Holistic Effort Aims to Prevent Biofouling

Close up of large blue merchant crago ship in the middle of the ocean underway. Performing cargo export and import operations.

Biofouling poses significant challenges for the maritime industry and is a threat to the environment. When the smooth underbelly of a ship becomes encrusted with aquatic organisms, frictional drag increases, reducing efficiency, and leading to the use of more fuel and to higher emissions. The stowaway creatures have also been shown to be a main contributor to the spread of invasive marine species, many of which have the potential to devastate ecosystems and drive local species into extinction. A study in New Zealand found that more than 70% of aquatic invasive species originated from biofouling on ship hulls.

While paint manufacturers serving the marine sector have developed low surface energy coatings and other solutions that effectively reduce biofouling, no definitive solution has been available to completely prevent biofouling. Even with the highest-
performing coatings, ships facing the greatest biofouling challenges still require periodic reactive cleaning. Unfortunately, a lack of standardization with such cleaning procedures leads to a variance in quality from location to location and operator to operator, according to Geir Axel Oftedahl, business development director at Jotun. “Some procedures can severely damage coatings and assets, with practices involving outdated equipment such as hard brushes,” he observes. Some are also potentially very damaging to the environment, with the dislodged lifeforms simply drifting down to set up a new home in a new ecosystem, Oftedahl adds.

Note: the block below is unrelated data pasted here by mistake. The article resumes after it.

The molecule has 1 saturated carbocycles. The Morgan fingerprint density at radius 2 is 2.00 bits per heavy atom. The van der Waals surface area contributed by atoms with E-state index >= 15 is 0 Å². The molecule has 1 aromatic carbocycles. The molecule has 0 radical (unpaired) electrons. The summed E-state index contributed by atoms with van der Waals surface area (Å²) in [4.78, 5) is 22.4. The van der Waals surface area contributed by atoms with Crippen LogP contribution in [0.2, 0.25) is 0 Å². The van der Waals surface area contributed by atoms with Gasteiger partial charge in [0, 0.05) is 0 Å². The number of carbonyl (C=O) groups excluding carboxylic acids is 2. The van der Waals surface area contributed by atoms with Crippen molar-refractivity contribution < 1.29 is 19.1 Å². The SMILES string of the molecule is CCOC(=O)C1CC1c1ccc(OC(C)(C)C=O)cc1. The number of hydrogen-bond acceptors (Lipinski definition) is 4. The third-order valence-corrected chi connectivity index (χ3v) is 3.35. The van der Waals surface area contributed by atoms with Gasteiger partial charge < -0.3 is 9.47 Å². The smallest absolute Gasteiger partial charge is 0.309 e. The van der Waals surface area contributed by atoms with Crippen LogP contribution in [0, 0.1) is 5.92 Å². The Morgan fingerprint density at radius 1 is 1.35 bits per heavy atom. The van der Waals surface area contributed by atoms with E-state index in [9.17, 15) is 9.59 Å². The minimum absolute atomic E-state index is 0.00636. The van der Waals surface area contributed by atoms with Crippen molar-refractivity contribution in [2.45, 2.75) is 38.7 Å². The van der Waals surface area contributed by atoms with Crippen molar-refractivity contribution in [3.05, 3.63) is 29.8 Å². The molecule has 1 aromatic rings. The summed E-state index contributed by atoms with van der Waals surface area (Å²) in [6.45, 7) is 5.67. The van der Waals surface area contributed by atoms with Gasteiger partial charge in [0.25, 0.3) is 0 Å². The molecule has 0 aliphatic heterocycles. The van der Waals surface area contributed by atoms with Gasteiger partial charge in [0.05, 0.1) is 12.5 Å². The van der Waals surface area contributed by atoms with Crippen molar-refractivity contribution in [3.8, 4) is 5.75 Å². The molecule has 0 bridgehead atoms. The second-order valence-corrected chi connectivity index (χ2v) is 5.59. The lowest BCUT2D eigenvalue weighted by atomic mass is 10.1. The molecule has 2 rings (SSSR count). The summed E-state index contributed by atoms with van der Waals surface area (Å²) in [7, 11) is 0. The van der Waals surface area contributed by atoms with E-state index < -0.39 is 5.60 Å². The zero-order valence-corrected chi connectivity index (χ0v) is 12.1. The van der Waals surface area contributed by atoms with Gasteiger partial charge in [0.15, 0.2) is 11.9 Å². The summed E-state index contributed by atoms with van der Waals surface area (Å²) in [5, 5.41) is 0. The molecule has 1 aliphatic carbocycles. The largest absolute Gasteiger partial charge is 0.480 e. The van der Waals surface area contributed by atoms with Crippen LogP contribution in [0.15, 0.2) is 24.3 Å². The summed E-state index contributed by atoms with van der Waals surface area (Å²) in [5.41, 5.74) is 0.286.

With a conviction that biofouling poses a great enough burden on industry and on the planet that a solution—better yet, a prevention—would be embraced, Jotun set out to develop a solution. The result is a remotely operated robot called the HullSkater, designed to be effective and safe for Jotun’s SeaQuantum Skate coating.

“Imagine a robotic lawnmower, only one that’s very good at diving,” quips Oftedahl. It is a good description of the HullSkater, which roams a vessel on magnetic wheels while being operated via a 4G connection from a dedicated, around-the-clock control center in Norway. When not in use, the HullSkater is stored in a custom on-deck housing. Equipped with high-definition cameras and sensors, the HullSkater monitors potential biofouling, collects data, and can be used to clean hulls to a standardized level using built-in brushes. The entire process, according to Oftedahl, takes between two and eight hours depending on the size and condition of the vessel.